Remember, each Zeppelin die has its own memory and PCIe controller. If a thread running on one core needs to access data resident in cache on another die, it has to traverse the fabric between those dies and incur significant latency. Naturally, the latency penalty between dies is higher than it is between CCXes in a single-die configuration. But AMD claims to have made some improvements there. The 2950X purportedly offers 64ns latency to near memory and 105ns to far memory, while the previous-gen 1950X had to wait 78ns and 133ns, respectively. As per usual, the speed of the Infinity Fabric is tied to the memory controller, so higher data rate settings are desirable. AMD measured Threadripper 2's fabric performance with a 3200 MT/s data rate, which means fabric latency at the recommended DDR4-2933 will be higher.

To combat the potential for performance regression as a result of its "go-wide" approach, AMD devised an interesting solution: it introduced a memory access switch that you can toggle via motherboard BIOS or the Ryzen Master software. The Local and Distributed settings flip between either NUMA (Non-Uniform Memory Access) or UMA (Uniform Memory Access), same as they did for AMD's first-gen Threadripper CPUs.

UMA (Distributed) is pretty simple; it allows both dies to access all of the attached memory. NUMA mode (Local) attempts to keep all data for the process executing on the die confined to its directly attached memory controller, establishing one NUMA node per die. The goal is to minimize requests to remote memory attached to the other die. NUMA works best if programs are designed specifically to utilize it. Even though most desktop PC software wasn't written with NUMA in mind, performance gains are still possible in non-NUMA applications.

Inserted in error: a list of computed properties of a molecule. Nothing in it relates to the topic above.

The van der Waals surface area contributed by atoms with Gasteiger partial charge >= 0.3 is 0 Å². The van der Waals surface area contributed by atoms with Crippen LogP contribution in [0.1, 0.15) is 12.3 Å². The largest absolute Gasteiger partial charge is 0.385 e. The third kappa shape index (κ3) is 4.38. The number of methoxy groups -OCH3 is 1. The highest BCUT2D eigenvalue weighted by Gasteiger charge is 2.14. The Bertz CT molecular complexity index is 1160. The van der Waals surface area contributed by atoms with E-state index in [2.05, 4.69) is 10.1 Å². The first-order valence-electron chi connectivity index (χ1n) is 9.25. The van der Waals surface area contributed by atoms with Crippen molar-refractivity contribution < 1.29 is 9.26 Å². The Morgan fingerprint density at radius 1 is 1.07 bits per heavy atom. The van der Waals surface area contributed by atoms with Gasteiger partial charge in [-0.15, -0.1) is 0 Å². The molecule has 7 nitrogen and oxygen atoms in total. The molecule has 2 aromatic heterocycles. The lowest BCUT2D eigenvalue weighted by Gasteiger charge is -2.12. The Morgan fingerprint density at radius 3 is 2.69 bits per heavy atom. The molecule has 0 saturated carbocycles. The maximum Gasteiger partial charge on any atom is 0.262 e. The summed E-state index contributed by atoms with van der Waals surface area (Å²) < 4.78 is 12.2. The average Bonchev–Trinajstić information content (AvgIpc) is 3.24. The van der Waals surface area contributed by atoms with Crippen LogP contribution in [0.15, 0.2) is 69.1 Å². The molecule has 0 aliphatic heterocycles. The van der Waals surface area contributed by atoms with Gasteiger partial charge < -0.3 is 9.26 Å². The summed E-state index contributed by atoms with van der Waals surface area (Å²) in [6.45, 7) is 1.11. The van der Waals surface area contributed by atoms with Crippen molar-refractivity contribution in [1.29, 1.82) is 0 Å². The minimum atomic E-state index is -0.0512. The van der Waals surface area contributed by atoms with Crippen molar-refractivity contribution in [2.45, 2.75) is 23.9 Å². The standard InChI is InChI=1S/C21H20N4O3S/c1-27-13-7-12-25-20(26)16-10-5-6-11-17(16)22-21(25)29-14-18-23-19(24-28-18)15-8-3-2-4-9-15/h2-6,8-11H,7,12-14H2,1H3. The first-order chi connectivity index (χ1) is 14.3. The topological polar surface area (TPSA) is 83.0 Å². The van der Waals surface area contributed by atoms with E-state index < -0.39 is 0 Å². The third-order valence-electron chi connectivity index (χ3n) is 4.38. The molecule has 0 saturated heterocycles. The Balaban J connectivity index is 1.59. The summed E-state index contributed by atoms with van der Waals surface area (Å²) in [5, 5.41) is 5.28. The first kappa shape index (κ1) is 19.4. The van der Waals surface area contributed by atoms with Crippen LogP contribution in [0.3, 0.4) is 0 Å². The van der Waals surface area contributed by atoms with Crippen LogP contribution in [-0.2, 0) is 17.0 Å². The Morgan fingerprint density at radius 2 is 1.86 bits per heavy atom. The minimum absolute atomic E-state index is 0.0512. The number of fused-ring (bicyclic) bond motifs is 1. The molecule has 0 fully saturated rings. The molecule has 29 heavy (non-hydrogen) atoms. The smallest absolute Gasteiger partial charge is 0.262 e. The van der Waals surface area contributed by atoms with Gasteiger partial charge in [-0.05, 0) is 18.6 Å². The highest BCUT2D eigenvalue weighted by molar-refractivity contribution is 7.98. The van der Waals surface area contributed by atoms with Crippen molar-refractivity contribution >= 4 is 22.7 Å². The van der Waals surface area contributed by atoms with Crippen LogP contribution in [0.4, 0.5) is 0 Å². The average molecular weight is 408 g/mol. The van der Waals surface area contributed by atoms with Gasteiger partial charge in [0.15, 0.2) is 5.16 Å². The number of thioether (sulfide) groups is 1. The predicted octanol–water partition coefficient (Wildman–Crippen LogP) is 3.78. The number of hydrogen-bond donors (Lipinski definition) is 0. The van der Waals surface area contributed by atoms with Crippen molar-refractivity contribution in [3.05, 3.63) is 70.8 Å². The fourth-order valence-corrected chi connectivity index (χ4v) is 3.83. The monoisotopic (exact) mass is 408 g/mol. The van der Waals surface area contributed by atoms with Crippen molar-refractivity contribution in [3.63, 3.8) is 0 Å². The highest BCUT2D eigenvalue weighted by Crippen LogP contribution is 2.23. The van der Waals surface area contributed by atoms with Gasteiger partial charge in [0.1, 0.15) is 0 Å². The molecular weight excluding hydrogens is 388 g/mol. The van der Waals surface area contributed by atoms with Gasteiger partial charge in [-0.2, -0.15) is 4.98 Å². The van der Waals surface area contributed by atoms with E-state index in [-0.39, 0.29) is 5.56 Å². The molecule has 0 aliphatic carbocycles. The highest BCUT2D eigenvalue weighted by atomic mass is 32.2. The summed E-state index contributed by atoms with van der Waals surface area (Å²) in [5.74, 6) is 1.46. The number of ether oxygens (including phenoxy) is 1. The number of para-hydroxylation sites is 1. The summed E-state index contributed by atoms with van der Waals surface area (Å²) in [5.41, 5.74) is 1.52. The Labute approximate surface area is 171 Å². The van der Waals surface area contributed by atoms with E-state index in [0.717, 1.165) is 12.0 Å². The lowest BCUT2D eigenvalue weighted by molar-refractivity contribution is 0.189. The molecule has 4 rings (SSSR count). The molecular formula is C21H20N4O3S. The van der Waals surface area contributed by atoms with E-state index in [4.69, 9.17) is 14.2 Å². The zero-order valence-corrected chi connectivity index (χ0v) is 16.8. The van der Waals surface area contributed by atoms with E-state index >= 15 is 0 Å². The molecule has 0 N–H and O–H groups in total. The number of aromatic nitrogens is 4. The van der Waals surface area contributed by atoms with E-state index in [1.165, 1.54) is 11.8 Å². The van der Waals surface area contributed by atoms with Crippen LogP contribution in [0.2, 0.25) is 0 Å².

AMD also allows you to disable cores in Legacy Compatibility mode, which disables one die via a Windows command. This allows some programs that won't function with 32 threads to execute properly, and it also eliminates cross-die communication. The system can still access I/O connected to the second die, though, so you don't lose any associated memory or attached peripherals.

A set of toggles generally offers the best performance in games and applications by combining these settings optimally. Game Mode disables one die with the Legacy Compatibility mode, and then switches the 2950X into Local memory mode, effectively creating an 8C/16T CPU. Creator mode uses the Distributed memory setting and disables Legacy Compatibility, providing access to Threadripper 2950X's full armament of 16 cores and 32 threads for demanding workloads.


MORE: Intel & AMD Processor Hierarchy

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Paul Alcorn
Managing Editor: News and Emerging Tech

Paul Alcorn is the Managing Editor: News and Emerging Tech for Tom's Hardware US. He also writes news and reviews on CPUs, storage, and enterprise hardware.

  • Rdslw
    first table is broken 32/64 cores/threads :)
    Ryzen Threadripper 2990WX
    Ryzen Threadripper 2950X
    Cores / Threads
    16 / 32
    16 / 32
  • bilazaurus
    AMD Ryzen Threadripper 2. Your first choice for encoding!*